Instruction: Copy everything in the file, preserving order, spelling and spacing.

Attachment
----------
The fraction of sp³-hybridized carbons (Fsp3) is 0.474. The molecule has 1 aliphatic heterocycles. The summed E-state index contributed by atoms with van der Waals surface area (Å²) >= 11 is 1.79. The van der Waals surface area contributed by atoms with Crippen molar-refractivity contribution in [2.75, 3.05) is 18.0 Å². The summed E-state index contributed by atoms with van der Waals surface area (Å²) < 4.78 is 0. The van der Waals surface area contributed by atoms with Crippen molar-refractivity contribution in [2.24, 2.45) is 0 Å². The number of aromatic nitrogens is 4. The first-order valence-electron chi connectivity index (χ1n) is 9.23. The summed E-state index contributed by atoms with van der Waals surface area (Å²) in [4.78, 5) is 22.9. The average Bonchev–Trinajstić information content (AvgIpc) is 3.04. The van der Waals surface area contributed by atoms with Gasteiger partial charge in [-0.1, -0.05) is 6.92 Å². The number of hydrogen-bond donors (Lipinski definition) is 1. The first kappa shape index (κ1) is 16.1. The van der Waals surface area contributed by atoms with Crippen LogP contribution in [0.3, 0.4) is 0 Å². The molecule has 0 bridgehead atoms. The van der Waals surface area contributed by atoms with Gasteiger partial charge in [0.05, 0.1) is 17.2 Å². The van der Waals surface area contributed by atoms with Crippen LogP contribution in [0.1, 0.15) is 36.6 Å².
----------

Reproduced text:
The fraction of sp³-hybridized carbons (Fsp3) is 0.474. The molecule has 1 aliphatic heterocycles. The summed E-state index contributed by atoms with van der Waals surface area (Å²) >= 11 is 1.79. The van der Waals surface area contributed by atoms with Crippen molar-refractivity contribution in [2.75, 3.05) is 18.0 Å². The summed E-state index contributed by atoms with van der Waals surface area (Å²) < 4.78 is 0. The van der Waals surface area contributed by atoms with Crippen molar-refractivity contribution in [2.24, 2.45) is 0 Å². The number of aromatic nitrogens is 4. The first-order valence-electron chi connectivity index (χ1n) is 9.23. The summed E-state index contributed by atoms with van der Waals surface area (Å²) in [4.78, 5) is 22.9. The average Bonchev–Trinajstić information content (AvgIpc) is 3.04. The van der Waals surface area contributed by atoms with Gasteiger partial charge in [-0.1, -0.05) is 6.92 Å². The number of hydrogen-bond donors (Lipinski definition) is 1. The first kappa shape index (κ1) is 16.1. The van der Waals surface area contributed by atoms with Crippen LogP contribution in [0.3, 0.4) is 0 Å². The molecule has 0 bridgehead atoms. The van der Waals surface area contributed by atoms with Gasteiger partial charge in [0.05, 0.1) is 17.2 Å². The van der Waals surface area contributed by atoms with Crippen LogP contribution in [0.1, 0.15) is 36.6 Å².